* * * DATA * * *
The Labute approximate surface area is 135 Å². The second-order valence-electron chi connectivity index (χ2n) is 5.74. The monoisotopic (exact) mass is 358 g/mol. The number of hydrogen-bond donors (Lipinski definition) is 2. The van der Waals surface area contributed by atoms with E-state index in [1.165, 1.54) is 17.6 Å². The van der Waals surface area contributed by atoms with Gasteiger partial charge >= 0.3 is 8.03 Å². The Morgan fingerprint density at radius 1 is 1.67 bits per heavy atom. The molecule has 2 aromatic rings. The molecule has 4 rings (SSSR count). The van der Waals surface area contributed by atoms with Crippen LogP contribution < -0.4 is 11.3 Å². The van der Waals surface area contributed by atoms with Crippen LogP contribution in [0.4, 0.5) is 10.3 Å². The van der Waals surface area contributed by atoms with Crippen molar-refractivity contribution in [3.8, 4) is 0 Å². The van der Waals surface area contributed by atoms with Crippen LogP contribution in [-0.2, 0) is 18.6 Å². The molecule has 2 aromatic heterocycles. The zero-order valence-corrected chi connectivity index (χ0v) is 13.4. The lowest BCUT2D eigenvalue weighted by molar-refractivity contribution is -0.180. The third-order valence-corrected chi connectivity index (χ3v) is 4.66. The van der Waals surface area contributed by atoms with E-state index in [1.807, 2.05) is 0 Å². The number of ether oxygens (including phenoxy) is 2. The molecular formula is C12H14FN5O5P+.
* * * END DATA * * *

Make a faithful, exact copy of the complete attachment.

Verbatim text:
The Labute approximate surface area is 135 Å². The second-order valence-electron chi connectivity index (χ2n) is 5.74. The monoisotopic (exact) mass is 358 g/mol. The number of hydrogen-bond donors (Lipinski definition) is 2. The van der Waals surface area contributed by atoms with E-state index in [1.165, 1.54) is 17.6 Å². The van der Waals surface area contributed by atoms with Gasteiger partial charge >= 0.3 is 8.03 Å². The Morgan fingerprint density at radius 1 is 1.67 bits per heavy atom. The molecule has 2 aromatic rings. The molecule has 4 rings (SSSR count). The van der Waals surface area contributed by atoms with Crippen LogP contribution < -0.4 is 11.3 Å². The van der Waals surface area contributed by atoms with Crippen LogP contribution in [0.4, 0.5) is 10.3 Å². The van der Waals surface area contributed by atoms with Crippen molar-refractivity contribution in [3.8, 4) is 0 Å². The van der Waals surface area contributed by atoms with Crippen LogP contribution in [-0.2, 0) is 18.6 Å². The molecule has 2 aromatic heterocycles. The zero-order valence-corrected chi connectivity index (χ0v) is 13.4. The lowest BCUT2D eigenvalue weighted by molar-refractivity contribution is -0.180. The third-order valence-corrected chi connectivity index (χ3v) is 4.66. The van der Waals surface area contributed by atoms with E-state index in [1.807, 2.05) is 0 Å². The number of ether oxygens (including phenoxy) is 2. The molecular formula is C12H14FN5O5P+.